Source: DLA Piper |

The Helen Suzman Foundation successfully challenges South Africa’s Minister of Home Affairs on Zimbabwean Exemption Permits (ZEP) termination

HSF made a series of arguments in support of its belief that the decision was unconstitutional

The ZEP is considered by many to be a progressive Pan-African scheme that has aided the management of migration and fostered socioeconomic stability across Southern Africa

LONDON, United Kingdom, July 5, 2023/APO Group/ --

The Helen Suzman Foundation (HSF), represented by DLA Piper ( and Advocate Steven Budlender SC, has been successful in challenging the Minister of Home Affairs over the legality of terminating the Zimbabwean Exemption Permit regime (ZEP) in the Pretoria High Court. The ruling, announced on 28 June, deems the Minister’s actions unconstitutional.  The termination of the ZEP regime would have resulted in at least 178 000 Zimbabwean people, who have been legally living, working and attending school in South Africa under the regime for over a decade, being left undocumented and susceptible to deportation.

In 2021, South Africa’s Home Affairs Minister, Aaron Motsoaledi, took the decision to terminate the ZEP regime without consultation with affected persons or the country at large. HSF subsequently brought the case before the High Court arguing that the Minister’s decision was unconstitutional, unlawful and invalid. This week, the Court found in favour of HSF, a result celebrated by the thousands of legally settled Zimbabweans who had faced becoming illegal immigrants overnight.

HSF made a series of arguments in support of its belief that the decision was unconstitutional. The first is that the decision was made without consulting ZEP holders or the South African public more broadly, an entitlement enshrined in the Constitution for decision-makers when exercising public power, making the process unfair. This deprived the Minister of appreciating the true impact that his decision would have on the lives of ZEP holders.  Another argument is that given the destructive effect that the abrupt termination of ZEPs will have on the lives of its holders and their children, the Minister’s decision unjustifiably limits their constitutional rights.

As a result of the High Court’s ruling, the Minister’s decision to terminate ZEPs has been ruled invalid and is set aside. Further to this, the Court has ordered the Minister to reconsider his decision following a proper, procedurally fair process, within 12 months.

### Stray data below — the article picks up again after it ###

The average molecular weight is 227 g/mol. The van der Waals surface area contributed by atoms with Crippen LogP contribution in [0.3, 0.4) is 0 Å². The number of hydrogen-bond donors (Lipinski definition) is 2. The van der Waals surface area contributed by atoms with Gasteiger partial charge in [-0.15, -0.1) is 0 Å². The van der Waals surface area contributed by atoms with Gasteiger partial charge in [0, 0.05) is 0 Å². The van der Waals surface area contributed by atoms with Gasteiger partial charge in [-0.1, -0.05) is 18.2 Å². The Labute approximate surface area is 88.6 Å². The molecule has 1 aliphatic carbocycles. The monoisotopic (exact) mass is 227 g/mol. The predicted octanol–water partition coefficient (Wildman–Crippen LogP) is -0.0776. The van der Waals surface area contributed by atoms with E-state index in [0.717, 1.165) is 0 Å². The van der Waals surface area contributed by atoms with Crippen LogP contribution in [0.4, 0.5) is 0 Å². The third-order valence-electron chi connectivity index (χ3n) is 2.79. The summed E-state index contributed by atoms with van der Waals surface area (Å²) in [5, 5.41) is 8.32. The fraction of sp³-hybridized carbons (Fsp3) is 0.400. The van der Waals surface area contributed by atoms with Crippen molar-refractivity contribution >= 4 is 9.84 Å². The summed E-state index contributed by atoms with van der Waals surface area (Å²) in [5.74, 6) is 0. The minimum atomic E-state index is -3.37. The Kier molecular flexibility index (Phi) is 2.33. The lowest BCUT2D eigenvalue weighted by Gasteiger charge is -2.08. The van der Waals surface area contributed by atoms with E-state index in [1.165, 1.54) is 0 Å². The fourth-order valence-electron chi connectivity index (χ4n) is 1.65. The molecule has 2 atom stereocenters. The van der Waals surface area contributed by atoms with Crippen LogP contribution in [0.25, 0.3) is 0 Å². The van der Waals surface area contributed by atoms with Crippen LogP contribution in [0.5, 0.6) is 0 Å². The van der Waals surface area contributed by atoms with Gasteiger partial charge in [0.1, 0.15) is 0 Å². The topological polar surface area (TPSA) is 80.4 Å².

Nicole Fritz, Director at the Helen Suzman Foundation (HSF), commented: “The ZEP is considered by many to be a progressive Pan-African scheme that has aided the management of migration and fostered socioeconomic stability across Southern Africa. While this case is centered around ZEP holders, the principles of the case are of concern to all who live in South Africa. Hasty government action that does not respect everyone’s right to be fairly consulted when their rights are adversely affected should be opposed in all its manifestations. This, so that South Africa can be a place where government exercises its power fairly, deliberatively and with full sight of its consequences.”

Nicolas Patrick, Pro Bono and Responsible Business partner at DLA Piper, added: “HSF brought this case on behalf of ZEP holders who have lived in South Africa lawfully for well over a decade and have contributed to this country in myriad ways. The Minister's decision to terminate ZEPs without the consultation of those directly affected would have imposed a magnitude of harm on some 178,000 people and their families, so we are delighted that it has been ruled unconstitutional. In reaffirming the right to representations, a fundamental principle of South African law, the court upholds and safeguards the rights not only of ZEP holders but of every South African.”

Distributed by APO Group on behalf of DLA Piper.

Notes to Editors:
Zimbabwean Exemption Permits (ZEP):

In April 2009, South Africa established the Dispensation of Zimbabwean Permit (DZP) to regularise the status of thousands of Zimbabwean nationals who had fled political and economic instability in their country, mostly between 2007 and 2009. The special exemption was reissued in 2014 and then again in 2017, as the ZEP.

Those applying for the ZEP had to show that they had the financial means to support themselves in South Africa and that they had no criminal record. As a result, today ZEP holders are a population of law abiding and economically active foreign nationals, who have built lives in South Africa over the last thirteen years – after being forced to do so as a result of desperate conditions in Zimbabwe. Many ZEP holders have children who know no home but South Africa.

Kirstin Scott O’Carroll,
Senior Communications Manager, DLA Piper,
Tel: +442071537005,

About the Helen Suzman Foundation:
The Helen Suzman Foundation aims to promote constitutional democracy, rule of law and human rights in South Africa. In particular it seeks to undertake public interest litigation that safeguards the rights of vulnerable persons who are unable to utilise the ordinary political process in order to do so; to support public advocacy interventions and dialogue that promote public participation and deliberation and so result in informed, reasoned decision-making; and to end impunity for systematic criminal conduct destructive of a constitutional state — whether for state capture-related crimes or apartheid era atrocities.

About DLA Piper:
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